So far, Andruw Jones hasn’t had the start to his Dodger career that anyone would have hoped for. His .149/.259/.234 line would make him a decent hitting pitcher, but as an $18 million dollar per year slugging outfielder, it’s pretty miserable. Is there something we can see in the graphs here that might give us an idea of why he’s struggled out of the gates?
The batted ball distribution in 2008 shows two clear changes from his career norms; a nearly 20% uptick in ground ball rate, which corresponds to declines in flyball and line drive rates. Instead of lifting the ball and driving it, Jones is hitting the ball on the ground at a rate that would categorize him as a slash-and-dash hitter who uses his speed to try to leg out infield singles. Perhaps 10 years ago, he might have been able to make that work, but not anymore. He relies on his abilities in the box to get him on base, and he’s just not capable of creating offense while he’s pounding the ball into the dirt.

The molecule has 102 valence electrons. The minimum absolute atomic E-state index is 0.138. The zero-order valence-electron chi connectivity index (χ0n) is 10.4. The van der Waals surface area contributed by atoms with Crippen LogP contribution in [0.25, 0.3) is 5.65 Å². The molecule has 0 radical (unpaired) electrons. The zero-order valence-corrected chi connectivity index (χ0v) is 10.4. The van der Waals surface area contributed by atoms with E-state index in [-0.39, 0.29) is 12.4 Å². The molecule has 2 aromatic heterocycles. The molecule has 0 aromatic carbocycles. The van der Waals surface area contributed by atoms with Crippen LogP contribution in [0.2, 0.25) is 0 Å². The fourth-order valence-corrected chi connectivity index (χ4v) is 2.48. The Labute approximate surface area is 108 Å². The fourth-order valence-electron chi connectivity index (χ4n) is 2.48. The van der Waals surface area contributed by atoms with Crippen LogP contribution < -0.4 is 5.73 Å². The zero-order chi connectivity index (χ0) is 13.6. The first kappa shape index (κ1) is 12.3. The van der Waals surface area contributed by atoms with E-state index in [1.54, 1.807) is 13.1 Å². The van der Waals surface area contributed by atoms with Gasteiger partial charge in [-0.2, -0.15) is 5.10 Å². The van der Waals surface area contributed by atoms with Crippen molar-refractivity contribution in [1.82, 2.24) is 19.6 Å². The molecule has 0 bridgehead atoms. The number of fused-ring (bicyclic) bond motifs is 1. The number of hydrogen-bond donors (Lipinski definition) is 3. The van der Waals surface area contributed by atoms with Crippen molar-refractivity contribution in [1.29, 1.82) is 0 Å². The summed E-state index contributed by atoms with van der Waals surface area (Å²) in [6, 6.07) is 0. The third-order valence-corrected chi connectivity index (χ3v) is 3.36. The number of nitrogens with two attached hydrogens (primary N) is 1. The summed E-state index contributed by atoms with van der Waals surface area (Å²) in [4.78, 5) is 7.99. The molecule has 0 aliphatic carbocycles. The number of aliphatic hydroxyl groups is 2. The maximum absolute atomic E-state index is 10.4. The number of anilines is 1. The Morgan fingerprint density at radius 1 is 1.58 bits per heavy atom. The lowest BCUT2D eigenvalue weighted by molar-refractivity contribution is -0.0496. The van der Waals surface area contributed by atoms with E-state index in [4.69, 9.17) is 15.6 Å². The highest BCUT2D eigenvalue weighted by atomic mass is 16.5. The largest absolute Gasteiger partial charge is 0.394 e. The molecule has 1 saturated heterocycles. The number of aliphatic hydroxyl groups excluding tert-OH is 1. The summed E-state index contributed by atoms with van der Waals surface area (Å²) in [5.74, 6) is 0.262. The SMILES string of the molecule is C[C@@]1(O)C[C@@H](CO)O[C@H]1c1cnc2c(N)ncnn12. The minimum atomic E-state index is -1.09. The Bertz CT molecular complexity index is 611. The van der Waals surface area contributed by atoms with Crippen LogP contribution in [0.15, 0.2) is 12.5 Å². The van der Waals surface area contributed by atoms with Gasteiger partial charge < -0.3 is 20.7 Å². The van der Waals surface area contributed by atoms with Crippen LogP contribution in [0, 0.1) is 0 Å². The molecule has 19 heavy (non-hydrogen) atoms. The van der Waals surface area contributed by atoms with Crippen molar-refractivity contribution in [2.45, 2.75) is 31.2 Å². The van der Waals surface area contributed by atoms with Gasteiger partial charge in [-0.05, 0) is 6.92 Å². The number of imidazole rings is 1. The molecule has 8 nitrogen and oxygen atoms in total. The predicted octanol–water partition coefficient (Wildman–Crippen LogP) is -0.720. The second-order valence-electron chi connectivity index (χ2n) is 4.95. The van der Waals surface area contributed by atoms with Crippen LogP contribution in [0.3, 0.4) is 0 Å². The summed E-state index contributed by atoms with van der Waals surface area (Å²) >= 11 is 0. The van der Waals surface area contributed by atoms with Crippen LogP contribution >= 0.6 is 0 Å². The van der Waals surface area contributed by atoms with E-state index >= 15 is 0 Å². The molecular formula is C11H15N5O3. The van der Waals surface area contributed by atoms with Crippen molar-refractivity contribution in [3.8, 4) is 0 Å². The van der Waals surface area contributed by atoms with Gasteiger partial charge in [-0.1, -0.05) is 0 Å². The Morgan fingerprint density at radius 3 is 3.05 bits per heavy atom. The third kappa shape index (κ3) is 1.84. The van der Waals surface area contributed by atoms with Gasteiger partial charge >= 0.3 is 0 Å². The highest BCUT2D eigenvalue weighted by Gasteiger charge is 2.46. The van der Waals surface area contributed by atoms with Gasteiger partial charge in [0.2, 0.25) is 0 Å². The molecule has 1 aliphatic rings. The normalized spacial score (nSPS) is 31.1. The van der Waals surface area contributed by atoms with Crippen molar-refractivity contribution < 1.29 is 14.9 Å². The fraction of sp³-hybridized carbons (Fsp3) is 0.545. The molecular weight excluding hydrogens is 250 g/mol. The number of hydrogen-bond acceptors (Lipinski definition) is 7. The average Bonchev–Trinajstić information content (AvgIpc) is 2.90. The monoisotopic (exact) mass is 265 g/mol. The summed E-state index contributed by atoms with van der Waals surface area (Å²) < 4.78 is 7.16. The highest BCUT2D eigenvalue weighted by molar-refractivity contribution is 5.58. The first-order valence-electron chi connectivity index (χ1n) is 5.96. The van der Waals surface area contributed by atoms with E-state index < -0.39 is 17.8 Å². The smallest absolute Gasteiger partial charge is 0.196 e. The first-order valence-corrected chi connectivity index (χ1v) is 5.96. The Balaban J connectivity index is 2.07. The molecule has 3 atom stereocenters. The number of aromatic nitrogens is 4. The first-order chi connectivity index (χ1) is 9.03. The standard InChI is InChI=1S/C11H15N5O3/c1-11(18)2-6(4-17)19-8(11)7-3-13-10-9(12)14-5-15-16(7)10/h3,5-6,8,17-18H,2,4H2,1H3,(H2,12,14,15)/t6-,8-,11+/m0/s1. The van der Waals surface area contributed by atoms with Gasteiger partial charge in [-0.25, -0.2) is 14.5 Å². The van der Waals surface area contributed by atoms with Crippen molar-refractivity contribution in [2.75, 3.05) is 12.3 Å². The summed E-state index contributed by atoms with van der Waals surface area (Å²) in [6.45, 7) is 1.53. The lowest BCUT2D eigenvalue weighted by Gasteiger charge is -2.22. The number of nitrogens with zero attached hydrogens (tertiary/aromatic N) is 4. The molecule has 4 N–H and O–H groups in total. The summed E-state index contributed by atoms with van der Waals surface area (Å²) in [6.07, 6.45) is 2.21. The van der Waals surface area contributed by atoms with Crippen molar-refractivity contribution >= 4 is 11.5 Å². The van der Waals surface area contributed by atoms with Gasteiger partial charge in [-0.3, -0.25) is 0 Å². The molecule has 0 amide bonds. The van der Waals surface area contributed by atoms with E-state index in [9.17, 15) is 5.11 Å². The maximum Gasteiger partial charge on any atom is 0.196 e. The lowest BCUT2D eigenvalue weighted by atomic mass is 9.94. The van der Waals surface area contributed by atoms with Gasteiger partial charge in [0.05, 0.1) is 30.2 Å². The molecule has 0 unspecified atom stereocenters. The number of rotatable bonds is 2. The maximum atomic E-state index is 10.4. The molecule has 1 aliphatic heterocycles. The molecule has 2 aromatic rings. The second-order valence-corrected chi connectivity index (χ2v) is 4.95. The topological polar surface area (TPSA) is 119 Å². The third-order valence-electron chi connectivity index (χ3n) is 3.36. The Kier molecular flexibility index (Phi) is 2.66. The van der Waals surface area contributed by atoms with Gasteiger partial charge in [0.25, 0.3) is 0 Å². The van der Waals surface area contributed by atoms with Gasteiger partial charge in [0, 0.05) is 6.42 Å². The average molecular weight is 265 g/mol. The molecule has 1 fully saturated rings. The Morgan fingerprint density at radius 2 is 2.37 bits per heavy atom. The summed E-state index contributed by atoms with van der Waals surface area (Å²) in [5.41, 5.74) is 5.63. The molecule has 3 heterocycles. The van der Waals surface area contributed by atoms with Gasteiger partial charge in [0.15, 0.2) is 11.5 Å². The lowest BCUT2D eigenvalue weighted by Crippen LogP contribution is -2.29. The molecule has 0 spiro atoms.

The sample is still small enough, so we shouldn’t jump to any conclusions about this being a definite change in skills. However, if you’re looking for a sign that Andruw is breaking out of his slump, look for him to get the ball in the air – when he starts getting lift in his swing again, the results will follow naturally.
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